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Magnolia State Runoffs Loom

Don’t expect as much excitement out of Mississippi’s 1st and 3rd district general elections as there has been in the primaries.

Mississippians in the state’s two most Republican House districts will have to wait three more weeks to find out who will move on to November after both GOP primary contests ended in runoffs Tuesday — as did one Democratic primary.

A runoff is required in the Magnolia State when no candidate garners more than 50 percent of the primary vote, and in the 1st district race to fill the seat of now-Sen. Roger Wicker (R), unofficial results gave former Tupelo Mayor Glenn McCullough (R) 39 percent and Southhaven Mayor Greg Davis (R) 37 percent.

While a Public Opinion Strategies poll conducted in late February for

Davis’ campaign gave Davis an 18-point lead, McCullough appeared to come on strong in the last two weeks. Not only was he able to rally his Tupelo base — which was also Wicker’s base during his seven House terms — but Tuesday’s vote showed that he beat Davis in 18 of 24 counties in the district. He also outraised Davis over the last 10 days of the campaign, according to Federal Election Commission reports.

But the real surprise of the 1st district race was the third candidate, ophthalmologist Randy Russell (R), who picked up 24 percent of the vote despite being picked by many state insiders to finish in the single digits. Russell’s unexpectedly strong showing was funded in large part by the $145,000 of his own money.

By Wednesday afternoon, media reports indicated that Russell was preparing to throw his support behind McCullough in the runoff. The move would be another blow to Davis’ campaign, though far from a knockout punch.

According to county results posted in the Clarion Ledger newspaper, Davis had a strong showing in DeSoto County, the district’s largest GOP stronghold. More than half of Davis’ 16,161 votes came from DeSoto, while McCullough was only able to pick up 1,856 in the county and Russell took 1,656 there. And by all accounts, the DeSoto turnout was lower than expected. If Davis can energize his DeSoto base, and pick up the voters in the county that went to Russell, he will put himself in a very good position in the runoff despite Russell’s support of McCullough.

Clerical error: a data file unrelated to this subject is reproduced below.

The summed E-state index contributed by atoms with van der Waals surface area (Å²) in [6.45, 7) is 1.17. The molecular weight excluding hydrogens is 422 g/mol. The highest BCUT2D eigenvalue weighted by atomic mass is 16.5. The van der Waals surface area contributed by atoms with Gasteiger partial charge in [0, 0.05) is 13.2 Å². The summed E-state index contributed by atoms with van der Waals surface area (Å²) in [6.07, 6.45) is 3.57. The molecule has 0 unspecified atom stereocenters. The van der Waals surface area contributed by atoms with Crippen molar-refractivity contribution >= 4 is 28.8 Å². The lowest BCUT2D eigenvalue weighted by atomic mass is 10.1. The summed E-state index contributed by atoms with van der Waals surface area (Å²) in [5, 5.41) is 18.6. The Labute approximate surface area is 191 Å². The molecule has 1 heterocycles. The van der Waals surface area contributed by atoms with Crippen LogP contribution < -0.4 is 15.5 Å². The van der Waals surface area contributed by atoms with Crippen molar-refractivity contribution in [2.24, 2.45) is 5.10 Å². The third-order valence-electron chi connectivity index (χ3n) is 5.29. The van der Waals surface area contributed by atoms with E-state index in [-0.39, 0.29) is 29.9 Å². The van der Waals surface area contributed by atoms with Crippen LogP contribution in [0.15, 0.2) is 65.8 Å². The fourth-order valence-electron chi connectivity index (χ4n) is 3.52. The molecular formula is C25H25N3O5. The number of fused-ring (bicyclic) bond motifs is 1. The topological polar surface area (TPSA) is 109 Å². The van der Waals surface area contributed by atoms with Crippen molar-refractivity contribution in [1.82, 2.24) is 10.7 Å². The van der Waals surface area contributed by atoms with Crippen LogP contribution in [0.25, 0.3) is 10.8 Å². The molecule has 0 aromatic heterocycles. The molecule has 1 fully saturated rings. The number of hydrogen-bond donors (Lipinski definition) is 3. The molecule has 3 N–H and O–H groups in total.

The Democratic primary in the 1st district also ended in a runoff between Prentiss County Chancery Clerk Travis Childers, who took 42 percent, and state Rep. Steve Holland, who took 31 percent. Both would face an uphill challenge in a general election in a district that President Bush carried with 62 percent in his 2004 reelection campaign. But state Democrats were encouraged by the fact that more than twice as many people voted in the Democratic primary than in the Republican contest. Indeed, Childers’ nearly 40,000 votes was close to the total number of votes that were cast in the Republican primary.

Mississippi runs an open primary system where voters, regardless of party, can pick which primary to vote in, and many may have chosen the Democratic ballot to participate in the hotly contested presidential nomination fight.

“People are being drawn and attracted to the Democratic Party in waves that we haven’t seen in years because they are looking for a change,” state Democratic party spokesman Terry Cassreino said of the surprisingly large turnout. “This is filtering down into the 1st district race and the 3rd district race. Our Democrats in those races are feeding off the enthusiasm and energy that is evident in the presidential campaigns.”